The Wall Street Journal’s editorial section, which aims to “speak for free markets and free people,” is influential in the conservative political establishment; Vanity Fair calls it a “mainstay in the ecosystem of conservative thought.” It operates independently from the newsroom, with which it has at times butted heads. Yet it was editorial writing that notched the Journal’s first two Pulitzer Prizes, in 1947 and 1953, with additional awards coming in the 1980s, 2000s and 2010s. In recent years, several alumni have been making their mark on the section: Elliot Kaufman, ’18, serves as letters editor; Jason Willick, ’15, is an editorial page writer; and Allysia Finley, ’09, is an editorial page editor who sits on the editorial board. Willick joined the Journal in 2017 from the American Interest, a D.C.-based foreign policy magazine, and now writes some of the paper’s unsigned editorials on law, foreign policy and media regulation.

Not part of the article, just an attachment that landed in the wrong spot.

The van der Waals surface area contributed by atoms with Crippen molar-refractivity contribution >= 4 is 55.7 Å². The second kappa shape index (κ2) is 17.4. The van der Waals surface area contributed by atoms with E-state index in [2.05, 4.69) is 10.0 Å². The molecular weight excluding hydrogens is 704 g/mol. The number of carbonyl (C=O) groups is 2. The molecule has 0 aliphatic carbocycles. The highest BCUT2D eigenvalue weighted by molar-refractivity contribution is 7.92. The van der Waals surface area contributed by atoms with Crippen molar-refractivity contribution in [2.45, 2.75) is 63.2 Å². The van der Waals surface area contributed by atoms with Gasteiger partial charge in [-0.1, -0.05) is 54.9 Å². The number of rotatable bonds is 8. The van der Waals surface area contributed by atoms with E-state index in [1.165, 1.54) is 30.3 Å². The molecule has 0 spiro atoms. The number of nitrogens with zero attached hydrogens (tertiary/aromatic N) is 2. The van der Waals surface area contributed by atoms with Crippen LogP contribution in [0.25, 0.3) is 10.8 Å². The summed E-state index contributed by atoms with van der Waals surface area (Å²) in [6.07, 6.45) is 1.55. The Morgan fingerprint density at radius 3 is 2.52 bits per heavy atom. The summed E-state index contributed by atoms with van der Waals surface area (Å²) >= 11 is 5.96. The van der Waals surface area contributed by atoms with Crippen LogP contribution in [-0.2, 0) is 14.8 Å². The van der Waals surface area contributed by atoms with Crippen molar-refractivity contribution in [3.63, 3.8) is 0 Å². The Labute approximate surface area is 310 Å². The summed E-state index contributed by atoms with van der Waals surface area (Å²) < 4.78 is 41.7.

“My favorite bylined piece I wrote,” Willick says, “described the discovery of a new John Locke manuscript in Maryland while trying to convey the relevance of Locke’s thought today.” In the 2019 piece, Willick made the claim that Locke is “falling out of fashion,” with progressives losing interest in the Western canon and conservatives criticizing Locke for being overly disconnected from tradition and focused on individual autonomy. “He was a giant of American liberal democracy standing against totalitarian rivals. Today he is metaphorically in exile,” Willick wrote. The piece unexpectedly became an online hit, rising to the most popular reads list and garnering more than 200 comments.
Meanwhile, Kaufman, the newest addition, combs through 200 to 300 letters received by the paper each day, selecting the ones he believes shed light on an important topic in a novel way. “My first day at the Journal, the team showed me how to use the software,” Kaufman says. “My second day, I was given an article [to edit] by the secretary general of NATO. Not bad considering my father had warned me to be ready to get coffee for senior colleagues.”
So How Would You Describe This to a Fourth Grader?